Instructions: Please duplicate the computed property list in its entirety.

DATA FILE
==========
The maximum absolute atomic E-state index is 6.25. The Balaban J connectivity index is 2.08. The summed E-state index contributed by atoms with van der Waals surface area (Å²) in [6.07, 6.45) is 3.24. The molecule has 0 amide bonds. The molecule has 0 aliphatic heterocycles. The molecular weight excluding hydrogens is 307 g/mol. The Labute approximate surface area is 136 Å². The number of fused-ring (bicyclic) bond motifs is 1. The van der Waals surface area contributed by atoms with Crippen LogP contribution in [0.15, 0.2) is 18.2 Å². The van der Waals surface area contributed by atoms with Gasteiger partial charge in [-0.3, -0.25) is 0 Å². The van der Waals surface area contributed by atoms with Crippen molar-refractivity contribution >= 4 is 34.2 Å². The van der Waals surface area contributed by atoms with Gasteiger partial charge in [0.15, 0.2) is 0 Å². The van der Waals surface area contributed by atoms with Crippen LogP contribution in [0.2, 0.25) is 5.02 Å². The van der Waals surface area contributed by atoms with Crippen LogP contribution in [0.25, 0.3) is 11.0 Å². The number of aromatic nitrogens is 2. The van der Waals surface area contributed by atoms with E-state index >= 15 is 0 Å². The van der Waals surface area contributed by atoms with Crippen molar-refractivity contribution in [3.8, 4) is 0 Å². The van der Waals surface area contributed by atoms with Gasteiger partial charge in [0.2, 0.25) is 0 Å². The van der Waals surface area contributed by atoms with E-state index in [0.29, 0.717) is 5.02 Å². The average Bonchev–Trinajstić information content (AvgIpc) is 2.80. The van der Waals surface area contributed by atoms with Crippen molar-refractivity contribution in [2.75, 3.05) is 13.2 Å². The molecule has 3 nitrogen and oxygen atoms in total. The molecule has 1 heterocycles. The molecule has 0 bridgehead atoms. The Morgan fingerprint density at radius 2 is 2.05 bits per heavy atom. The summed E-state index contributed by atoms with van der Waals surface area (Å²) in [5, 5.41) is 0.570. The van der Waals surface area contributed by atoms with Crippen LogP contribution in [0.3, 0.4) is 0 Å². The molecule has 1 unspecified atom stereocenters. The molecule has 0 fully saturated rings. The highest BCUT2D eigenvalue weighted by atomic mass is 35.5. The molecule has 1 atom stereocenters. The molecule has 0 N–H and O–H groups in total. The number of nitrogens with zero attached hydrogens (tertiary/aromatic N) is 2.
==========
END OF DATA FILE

The maximum absolute atomic E-state index is 6.25. The Balaban J connectivity index is 2.08. The summed E-state index contributed by atoms with van der Waals surface area (Å²) in [6.07, 6.45) is 3.24. The molecule has 0 amide bonds. The molecule has 0 aliphatic heterocycles. The molecular weight excluding hydrogens is 307 g/mol. The Labute approximate surface area is 136 Å². The number of fused-ring (bicyclic) bond motifs is 1. The van der Waals surface area contributed by atoms with Crippen LogP contribution in [0.15, 0.2) is 18.2 Å². The van der Waals surface area contributed by atoms with Gasteiger partial charge in [-0.3, -0.25) is 0 Å². The van der Waals surface area contributed by atoms with Crippen molar-refractivity contribution >= 4 is 34.2 Å². The van der Waals surface area contributed by atoms with Gasteiger partial charge in [0.15, 0.2) is 0 Å². The van der Waals surface area contributed by atoms with Crippen LogP contribution in [0.2, 0.25) is 5.02 Å². The van der Waals surface area contributed by atoms with Crippen LogP contribution in [0.25, 0.3) is 11.0 Å². The number of aromatic nitrogens is 2. The van der Waals surface area contributed by atoms with E-state index >= 15 is 0 Å². The van der Waals surface area contributed by atoms with Crippen molar-refractivity contribution in [3.8, 4) is 0 Å². The van der Waals surface area contributed by atoms with Gasteiger partial charge in [0.2, 0.25) is 0 Å². The van der Waals surface area contributed by atoms with E-state index in [0.29, 0.717) is 5.02 Å². The average Bonchev–Trinajstić information content (AvgIpc) is 2.80. The van der Waals surface area contributed by atoms with Crippen molar-refractivity contribution in [2.75, 3.05) is 13.2 Å². The molecule has 3 nitrogen and oxygen atoms in total. The molecule has 1 heterocycles. The molecule has 0 bridgehead atoms. The Morgan fingerprint density at radius 2 is 2.05 bits per heavy atom. The summed E-state index contributed by atoms with van der Waals surface area (Å²) in [5, 5.41) is 0.570. The van der Waals surface area contributed by atoms with Crippen LogP contribution in [0.3, 0.4) is 0 Å². The molecule has 1 unspecified atom stereocenters. The molecule has 0 fully saturated rings. The highest BCUT2D eigenvalue weighted by atomic mass is 35.5. The molecule has 1 atom stereocenters. The molecule has 0 N–H and O–H groups in total. The number of nitrogens with zero attached hydrogens (tertiary/aromatic N) is 2.